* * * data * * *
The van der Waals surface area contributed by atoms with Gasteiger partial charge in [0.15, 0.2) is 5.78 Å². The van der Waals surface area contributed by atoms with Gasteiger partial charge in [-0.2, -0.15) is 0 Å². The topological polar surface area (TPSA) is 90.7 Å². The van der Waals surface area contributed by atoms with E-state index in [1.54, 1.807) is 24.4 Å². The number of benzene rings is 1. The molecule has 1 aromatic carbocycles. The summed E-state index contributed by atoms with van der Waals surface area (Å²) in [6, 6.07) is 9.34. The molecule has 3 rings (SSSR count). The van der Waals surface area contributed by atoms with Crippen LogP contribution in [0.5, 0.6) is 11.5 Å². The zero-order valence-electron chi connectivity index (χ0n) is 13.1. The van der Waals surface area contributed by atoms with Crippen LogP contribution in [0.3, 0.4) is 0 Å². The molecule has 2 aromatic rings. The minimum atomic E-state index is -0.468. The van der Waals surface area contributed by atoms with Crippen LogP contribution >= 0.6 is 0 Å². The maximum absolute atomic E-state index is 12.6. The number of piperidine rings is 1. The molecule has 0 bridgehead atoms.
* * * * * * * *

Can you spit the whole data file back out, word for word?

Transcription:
The van der Waals surface area contributed by atoms with Gasteiger partial charge in [0.15, 0.2) is 5.78 Å². The van der Waals surface area contributed by atoms with Gasteiger partial charge in [-0.2, -0.15) is 0 Å². The topological polar surface area (TPSA) is 90.7 Å². The van der Waals surface area contributed by atoms with E-state index in [1.54, 1.807) is 24.4 Å². The number of benzene rings is 1. The molecule has 1 aromatic carbocycles. The summed E-state index contributed by atoms with van der Waals surface area (Å²) in [6, 6.07) is 9.34. The molecule has 3 rings (SSSR count). The van der Waals surface area contributed by atoms with Crippen LogP contribution in [0.5, 0.6) is 11.5 Å². The zero-order valence-electron chi connectivity index (χ0n) is 13.1. The van der Waals surface area contributed by atoms with Crippen LogP contribution in [0.3, 0.4) is 0 Å². The molecule has 2 aromatic rings. The minimum atomic E-state index is -0.468. The van der Waals surface area contributed by atoms with Crippen LogP contribution >= 0.6 is 0 Å². The maximum absolute atomic E-state index is 12.6. The number of piperidine rings is 1. The molecule has 0 bridgehead atoms.